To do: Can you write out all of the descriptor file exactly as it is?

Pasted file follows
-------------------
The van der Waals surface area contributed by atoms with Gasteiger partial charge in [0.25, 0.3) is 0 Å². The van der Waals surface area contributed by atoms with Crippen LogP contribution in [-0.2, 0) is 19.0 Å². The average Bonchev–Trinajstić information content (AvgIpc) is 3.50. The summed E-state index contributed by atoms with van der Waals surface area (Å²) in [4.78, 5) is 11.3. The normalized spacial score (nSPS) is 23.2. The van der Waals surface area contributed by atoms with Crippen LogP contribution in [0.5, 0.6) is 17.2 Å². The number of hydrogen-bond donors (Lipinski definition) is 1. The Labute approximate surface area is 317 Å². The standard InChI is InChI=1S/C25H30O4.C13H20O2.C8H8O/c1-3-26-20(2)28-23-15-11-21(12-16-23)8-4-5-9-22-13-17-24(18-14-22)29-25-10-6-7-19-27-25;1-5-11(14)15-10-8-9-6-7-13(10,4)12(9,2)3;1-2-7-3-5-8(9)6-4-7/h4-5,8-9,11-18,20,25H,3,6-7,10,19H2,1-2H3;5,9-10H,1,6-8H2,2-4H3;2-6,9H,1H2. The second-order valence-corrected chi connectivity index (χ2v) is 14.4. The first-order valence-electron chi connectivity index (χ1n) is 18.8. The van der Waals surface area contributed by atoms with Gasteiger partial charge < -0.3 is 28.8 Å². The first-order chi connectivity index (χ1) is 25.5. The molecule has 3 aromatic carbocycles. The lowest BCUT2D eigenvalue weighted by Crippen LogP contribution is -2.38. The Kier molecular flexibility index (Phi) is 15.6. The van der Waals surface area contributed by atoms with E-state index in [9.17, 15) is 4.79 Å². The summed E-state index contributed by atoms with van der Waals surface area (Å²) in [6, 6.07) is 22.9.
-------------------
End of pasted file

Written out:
The van der Waals surface area contributed by atoms with Gasteiger partial charge in [0.25, 0.3) is 0 Å². The van der Waals surface area contributed by atoms with Crippen LogP contribution in [-0.2, 0) is 19.0 Å². The average Bonchev–Trinajstić information content (AvgIpc) is 3.50. The summed E-state index contributed by atoms with van der Waals surface area (Å²) in [4.78, 5) is 11.3. The normalized spacial score (nSPS) is 23.2. The van der Waals surface area contributed by atoms with Crippen LogP contribution in [0.5, 0.6) is 17.2 Å². The number of hydrogen-bond donors (Lipinski definition) is 1. The Labute approximate surface area is 317 Å². The standard InChI is InChI=1S/C25H30O4.C13H20O2.C8H8O/c1-3-26-20(2)28-23-15-11-21(12-16-23)8-4-5-9-22-13-17-24(18-14-22)29-25-10-6-7-19-27-25;1-5-11(14)15-10-8-9-6-7-13(10,4)12(9,2)3;1-2-7-3-5-8(9)6-4-7/h4-5,8-9,11-18,20,25H,3,6-7,10,19H2,1-2H3;5,9-10H,1,6-8H2,2-4H3;2-6,9H,1H2. The second-order valence-corrected chi connectivity index (χ2v) is 14.4. The first-order valence-electron chi connectivity index (χ1n) is 18.8. The van der Waals surface area contributed by atoms with Gasteiger partial charge < -0.3 is 28.8 Å². The first-order chi connectivity index (χ1) is 25.5. The molecule has 3 aromatic carbocycles. The lowest BCUT2D eigenvalue weighted by Crippen LogP contribution is -2.38. The Kier molecular flexibility index (Phi) is 15.6. The van der Waals surface area contributed by atoms with E-state index in [9.17, 15) is 4.79 Å². The summed E-state index contributed by atoms with van der Waals surface area (Å²) in [6, 6.07) is 22.9.